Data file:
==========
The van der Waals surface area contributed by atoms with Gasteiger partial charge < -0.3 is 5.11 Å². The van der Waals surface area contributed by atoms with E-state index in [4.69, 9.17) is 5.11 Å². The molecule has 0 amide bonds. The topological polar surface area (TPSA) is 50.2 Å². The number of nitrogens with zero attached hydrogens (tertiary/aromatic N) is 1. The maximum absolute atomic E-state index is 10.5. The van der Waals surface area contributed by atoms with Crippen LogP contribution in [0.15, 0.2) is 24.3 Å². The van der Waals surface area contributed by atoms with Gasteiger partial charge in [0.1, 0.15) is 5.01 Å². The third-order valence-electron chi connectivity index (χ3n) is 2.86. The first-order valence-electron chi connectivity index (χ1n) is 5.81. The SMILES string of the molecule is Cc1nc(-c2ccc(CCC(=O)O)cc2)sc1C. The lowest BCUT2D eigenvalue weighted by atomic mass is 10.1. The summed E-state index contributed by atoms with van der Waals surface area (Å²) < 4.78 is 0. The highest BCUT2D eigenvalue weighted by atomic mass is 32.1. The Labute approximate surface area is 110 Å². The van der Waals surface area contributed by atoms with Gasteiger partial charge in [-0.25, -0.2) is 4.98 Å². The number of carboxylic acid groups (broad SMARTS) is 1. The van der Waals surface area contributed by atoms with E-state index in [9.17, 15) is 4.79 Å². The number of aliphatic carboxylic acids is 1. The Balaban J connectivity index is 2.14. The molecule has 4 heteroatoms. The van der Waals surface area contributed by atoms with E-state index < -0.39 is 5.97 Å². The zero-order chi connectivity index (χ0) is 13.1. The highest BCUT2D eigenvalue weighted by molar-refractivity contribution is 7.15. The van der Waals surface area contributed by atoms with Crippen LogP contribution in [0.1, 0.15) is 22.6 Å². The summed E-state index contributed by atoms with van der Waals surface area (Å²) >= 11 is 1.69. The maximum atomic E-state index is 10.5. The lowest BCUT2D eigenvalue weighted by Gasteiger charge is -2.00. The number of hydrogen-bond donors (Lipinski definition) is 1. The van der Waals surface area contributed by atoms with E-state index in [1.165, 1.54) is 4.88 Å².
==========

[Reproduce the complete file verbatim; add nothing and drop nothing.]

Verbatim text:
The van der Waals surface area contributed by atoms with Gasteiger partial charge < -0.3 is 5.11 Å². The van der Waals surface area contributed by atoms with E-state index in [4.69, 9.17) is 5.11 Å². The molecule has 0 amide bonds. The topological polar surface area (TPSA) is 50.2 Å². The number of nitrogens with zero attached hydrogens (tertiary/aromatic N) is 1. The maximum absolute atomic E-state index is 10.5. The van der Waals surface area contributed by atoms with Crippen LogP contribution in [0.15, 0.2) is 24.3 Å². The van der Waals surface area contributed by atoms with Gasteiger partial charge in [0.1, 0.15) is 5.01 Å². The third-order valence-electron chi connectivity index (χ3n) is 2.86. The first-order valence-electron chi connectivity index (χ1n) is 5.81. The SMILES string of the molecule is Cc1nc(-c2ccc(CCC(=O)O)cc2)sc1C. The lowest BCUT2D eigenvalue weighted by atomic mass is 10.1. The summed E-state index contributed by atoms with van der Waals surface area (Å²) < 4.78 is 0. The highest BCUT2D eigenvalue weighted by atomic mass is 32.1. The Labute approximate surface area is 110 Å². The van der Waals surface area contributed by atoms with Gasteiger partial charge in [-0.25, -0.2) is 4.98 Å². The number of carboxylic acid groups (broad SMARTS) is 1. The van der Waals surface area contributed by atoms with E-state index in [9.17, 15) is 4.79 Å². The number of aliphatic carboxylic acids is 1. The Balaban J connectivity index is 2.14. The molecule has 4 heteroatoms. The van der Waals surface area contributed by atoms with E-state index < -0.39 is 5.97 Å². The zero-order chi connectivity index (χ0) is 13.1. The highest BCUT2D eigenvalue weighted by molar-refractivity contribution is 7.15. The van der Waals surface area contributed by atoms with Crippen LogP contribution in [0.1, 0.15) is 22.6 Å². The summed E-state index contributed by atoms with van der Waals surface area (Å²) >= 11 is 1.69. The maximum atomic E-state index is 10.5. The lowest BCUT2D eigenvalue weighted by Gasteiger charge is -2.00. The number of hydrogen-bond donors (Lipinski definition) is 1. The van der Waals surface area contributed by atoms with E-state index in [1.165, 1.54) is 4.88 Å².